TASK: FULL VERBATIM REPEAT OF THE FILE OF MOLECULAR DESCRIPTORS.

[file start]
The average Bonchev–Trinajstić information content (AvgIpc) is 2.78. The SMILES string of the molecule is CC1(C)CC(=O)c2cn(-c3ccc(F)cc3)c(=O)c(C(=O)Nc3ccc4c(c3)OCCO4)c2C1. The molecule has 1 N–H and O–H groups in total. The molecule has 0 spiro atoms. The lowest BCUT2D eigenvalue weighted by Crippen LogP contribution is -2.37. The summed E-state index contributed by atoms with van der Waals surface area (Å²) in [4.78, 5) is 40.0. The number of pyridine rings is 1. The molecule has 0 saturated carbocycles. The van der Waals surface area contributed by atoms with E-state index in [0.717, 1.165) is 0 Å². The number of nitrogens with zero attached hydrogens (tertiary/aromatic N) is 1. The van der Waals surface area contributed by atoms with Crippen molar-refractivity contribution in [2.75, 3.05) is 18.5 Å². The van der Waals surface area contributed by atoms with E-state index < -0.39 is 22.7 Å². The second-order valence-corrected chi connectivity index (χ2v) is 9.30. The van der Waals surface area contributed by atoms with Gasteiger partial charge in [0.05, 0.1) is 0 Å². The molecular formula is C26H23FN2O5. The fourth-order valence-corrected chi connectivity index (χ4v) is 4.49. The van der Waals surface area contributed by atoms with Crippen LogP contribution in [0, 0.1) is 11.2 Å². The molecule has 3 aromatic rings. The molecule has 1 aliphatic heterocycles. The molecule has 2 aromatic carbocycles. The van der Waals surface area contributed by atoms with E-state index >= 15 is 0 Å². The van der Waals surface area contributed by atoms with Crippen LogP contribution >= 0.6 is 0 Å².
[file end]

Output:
The average Bonchev–Trinajstić information content (AvgIpc) is 2.78. The SMILES string of the molecule is CC1(C)CC(=O)c2cn(-c3ccc(F)cc3)c(=O)c(C(=O)Nc3ccc4c(c3)OCCO4)c2C1. The molecule has 1 N–H and O–H groups in total. The molecule has 0 spiro atoms. The lowest BCUT2D eigenvalue weighted by Crippen LogP contribution is -2.37. The summed E-state index contributed by atoms with van der Waals surface area (Å²) in [4.78, 5) is 40.0. The number of pyridine rings is 1. The molecule has 0 saturated carbocycles. The van der Waals surface area contributed by atoms with E-state index in [0.717, 1.165) is 0 Å². The number of nitrogens with zero attached hydrogens (tertiary/aromatic N) is 1. The van der Waals surface area contributed by atoms with Crippen molar-refractivity contribution in [2.75, 3.05) is 18.5 Å². The van der Waals surface area contributed by atoms with E-state index < -0.39 is 22.7 Å². The second-order valence-corrected chi connectivity index (χ2v) is 9.30. The van der Waals surface area contributed by atoms with Gasteiger partial charge in [0.05, 0.1) is 0 Å². The molecular formula is C26H23FN2O5. The fourth-order valence-corrected chi connectivity index (χ4v) is 4.49. The van der Waals surface area contributed by atoms with Crippen LogP contribution in [0, 0.1) is 11.2 Å². The molecule has 3 aromatic rings. The molecule has 1 aliphatic heterocycles. The molecule has 2 aromatic carbocycles. The van der Waals surface area contributed by atoms with E-state index >= 15 is 0 Å². The van der Waals surface area contributed by atoms with Crippen LogP contribution >= 0.6 is 0 Å².